22 November 2005


Sorry to keep my fans waiting so long. Things have been busy around here. I have completed my Overseas Trained Teacher Program, and am now eligible to be a casual (sub) or temporary (long-term sub) teacher in NSW. I will be back at Canterbury Boys High School, where I completed my observation portion of the OTTP, for my first casual assignment tomorrow. It appears my extended vacation is coming to an end.
This week's pictures are of some of the wild animals we have encountered here. Enjoy.

The first picture is of an IBIS. I think they look like creatures out of a Dr. Seuss book. They have long curving beaks, and a little head bob when they walk. They look very awkward, both walking and flying, and they are everywhere in the parks downtown.

I'm sure you are familiar with the "Fosters—Australian for Beer" ads*. Well, FLYING FOX is Australian for "huge scary bat that stares hungrily at your neck while hanging in a tree above you." There are thousands of them in the Royal Botanic Gardens. They are about half a meter long, and their wingspan has got to be a meter and a half. There are signs posted that claim they are trying to get rid of them, but they are apparently failing miserably. The signs also warn to stay away if you see one hurt on the ground. All together now—DUH!
*By the way, most Australians don't drink Fosters. It is nearly impossible to find here. As it turns out, Toohey's and Victoria Bitter are Australian for beer.
In a different part of the Gardens you can find lovely COCKATOOS that are more than happy to perch on your arm and eat bread from your hand. There are nearly fifty of them around, so there is more than enough for everybody. It's fun, but they are very large birds. As you can see, Heather is kind of nervous in the third picture. But having done this twice now, I have a few bits of advice to offer:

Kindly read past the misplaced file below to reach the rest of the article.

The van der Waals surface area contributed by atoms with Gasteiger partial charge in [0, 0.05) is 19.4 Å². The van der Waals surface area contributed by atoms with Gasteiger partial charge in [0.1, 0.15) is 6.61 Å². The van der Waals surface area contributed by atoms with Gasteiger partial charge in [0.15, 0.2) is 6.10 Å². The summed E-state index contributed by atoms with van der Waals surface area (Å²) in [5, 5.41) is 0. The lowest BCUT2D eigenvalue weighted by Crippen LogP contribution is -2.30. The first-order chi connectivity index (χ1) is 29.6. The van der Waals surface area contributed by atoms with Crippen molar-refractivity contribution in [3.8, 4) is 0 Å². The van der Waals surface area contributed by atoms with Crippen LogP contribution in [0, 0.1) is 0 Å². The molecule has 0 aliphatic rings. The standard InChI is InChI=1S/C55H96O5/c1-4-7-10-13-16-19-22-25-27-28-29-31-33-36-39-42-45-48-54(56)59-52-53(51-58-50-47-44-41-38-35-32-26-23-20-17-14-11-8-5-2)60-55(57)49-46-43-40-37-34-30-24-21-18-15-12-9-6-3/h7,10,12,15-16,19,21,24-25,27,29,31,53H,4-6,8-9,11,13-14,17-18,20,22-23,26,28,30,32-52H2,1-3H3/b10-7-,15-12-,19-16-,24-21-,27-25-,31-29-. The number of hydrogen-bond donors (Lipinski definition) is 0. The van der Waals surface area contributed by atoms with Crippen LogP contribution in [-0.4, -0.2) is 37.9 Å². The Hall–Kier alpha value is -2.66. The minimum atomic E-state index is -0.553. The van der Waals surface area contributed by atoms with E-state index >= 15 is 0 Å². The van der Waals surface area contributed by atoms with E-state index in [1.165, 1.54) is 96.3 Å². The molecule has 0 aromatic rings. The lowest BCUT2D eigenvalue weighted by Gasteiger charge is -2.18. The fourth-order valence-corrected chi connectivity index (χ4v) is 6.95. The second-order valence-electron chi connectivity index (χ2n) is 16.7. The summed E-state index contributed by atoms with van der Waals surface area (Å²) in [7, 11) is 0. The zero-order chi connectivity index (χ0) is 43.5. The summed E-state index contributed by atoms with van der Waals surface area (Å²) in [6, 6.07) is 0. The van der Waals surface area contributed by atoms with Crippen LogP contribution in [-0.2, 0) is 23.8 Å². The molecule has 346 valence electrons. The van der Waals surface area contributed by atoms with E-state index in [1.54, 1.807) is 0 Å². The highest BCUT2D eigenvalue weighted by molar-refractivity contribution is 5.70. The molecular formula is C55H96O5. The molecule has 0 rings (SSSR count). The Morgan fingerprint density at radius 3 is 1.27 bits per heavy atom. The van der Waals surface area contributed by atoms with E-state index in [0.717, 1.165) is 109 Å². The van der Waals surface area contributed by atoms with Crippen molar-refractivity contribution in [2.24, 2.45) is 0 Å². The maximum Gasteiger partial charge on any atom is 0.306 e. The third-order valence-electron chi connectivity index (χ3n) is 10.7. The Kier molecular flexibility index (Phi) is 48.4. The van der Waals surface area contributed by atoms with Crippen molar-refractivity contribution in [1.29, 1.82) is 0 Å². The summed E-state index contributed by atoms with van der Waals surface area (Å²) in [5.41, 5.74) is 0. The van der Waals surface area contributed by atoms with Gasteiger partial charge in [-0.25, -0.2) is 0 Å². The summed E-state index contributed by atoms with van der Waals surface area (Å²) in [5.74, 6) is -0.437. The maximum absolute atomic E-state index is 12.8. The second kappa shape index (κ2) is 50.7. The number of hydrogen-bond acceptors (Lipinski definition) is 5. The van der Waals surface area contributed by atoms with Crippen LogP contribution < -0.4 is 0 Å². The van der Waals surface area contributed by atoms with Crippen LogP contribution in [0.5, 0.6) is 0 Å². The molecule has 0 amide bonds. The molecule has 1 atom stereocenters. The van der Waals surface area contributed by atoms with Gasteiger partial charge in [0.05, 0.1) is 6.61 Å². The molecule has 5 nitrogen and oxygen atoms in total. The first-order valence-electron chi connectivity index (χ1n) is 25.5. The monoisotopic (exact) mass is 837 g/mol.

1) Wear long sleeves. Their claws will leave a mark.
2) Bring an endless supply of bread. They
aren't very happy when you run out, and might resort to eating you.
Seriously. Some of them will nip almost playfully at your hand. Others get more aggressive, as seen in the fourth picture. This particular bird had already bruised my arm with a bite, and nipped at my ankles after I shook him off. As you can see, he wasn't afraid when I threatened to kick him—he would actually bite my shoe.
In the fourth and fifth pictures, you see me with two LORIKEETS. These birds are
much friendlier (and more importantly, smaller) than the cockatoos. They have a nice, soft chirp, while the cockatoo's call is more like holding a microphone up to someone's fingernails on a chalkboard, and the soundman is having feedback issues. But the lorikeets are very gentle, and they look like velvet. As you can see in the fifth picture, they don't necessarily need to perch on your arm, either. Once they finish your bread, they are more than happy to chirp away on top of your head. Heather likes to point out my eyes cut to the side. What you can't see is that I am keeping an eye on the evil cockatoo.

I hope you enjoyed our pictures of the wild animals we have met. Perhaps you were expecting pictures of people riding kangaroos to the Opera House? Silly American. I had a student at the school ask me if I had a horse when I told him I was from Texas. I responded by asking if he had a kangaroo. But do not despair: we will make it out to the bush and find some traditional Aussie wildlife in our time here. Until then, I hope these pictures will do.